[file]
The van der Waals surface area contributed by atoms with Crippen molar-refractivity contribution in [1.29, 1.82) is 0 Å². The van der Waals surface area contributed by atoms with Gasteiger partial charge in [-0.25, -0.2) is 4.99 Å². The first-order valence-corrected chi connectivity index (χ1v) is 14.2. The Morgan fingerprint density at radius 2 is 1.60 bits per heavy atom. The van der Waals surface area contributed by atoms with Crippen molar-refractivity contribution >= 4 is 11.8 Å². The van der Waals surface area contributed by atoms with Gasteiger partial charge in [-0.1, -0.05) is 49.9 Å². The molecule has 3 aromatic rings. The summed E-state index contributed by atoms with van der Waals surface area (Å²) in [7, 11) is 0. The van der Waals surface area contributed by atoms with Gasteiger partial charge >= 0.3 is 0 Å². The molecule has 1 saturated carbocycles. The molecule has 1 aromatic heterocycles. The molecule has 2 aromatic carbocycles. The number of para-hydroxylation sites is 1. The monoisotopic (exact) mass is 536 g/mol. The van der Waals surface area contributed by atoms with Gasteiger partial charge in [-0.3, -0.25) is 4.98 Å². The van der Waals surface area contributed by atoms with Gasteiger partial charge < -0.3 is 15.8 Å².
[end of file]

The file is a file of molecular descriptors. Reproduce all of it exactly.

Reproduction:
The van der Waals surface area contributed by atoms with Crippen molar-refractivity contribution in [1.29, 1.82) is 0 Å². The van der Waals surface area contributed by atoms with Gasteiger partial charge in [-0.25, -0.2) is 4.99 Å². The first-order valence-corrected chi connectivity index (χ1v) is 14.2. The Morgan fingerprint density at radius 2 is 1.60 bits per heavy atom. The van der Waals surface area contributed by atoms with Crippen molar-refractivity contribution >= 4 is 11.8 Å². The van der Waals surface area contributed by atoms with Gasteiger partial charge in [-0.1, -0.05) is 49.9 Å². The molecule has 3 aromatic rings. The summed E-state index contributed by atoms with van der Waals surface area (Å²) in [7, 11) is 0. The van der Waals surface area contributed by atoms with Gasteiger partial charge >= 0.3 is 0 Å². The molecule has 1 saturated carbocycles. The molecule has 1 aromatic heterocycles. The molecule has 2 aromatic carbocycles. The number of para-hydroxylation sites is 1. The monoisotopic (exact) mass is 536 g/mol. The van der Waals surface area contributed by atoms with Gasteiger partial charge in [-0.3, -0.25) is 4.98 Å². The van der Waals surface area contributed by atoms with Gasteiger partial charge < -0.3 is 15.8 Å².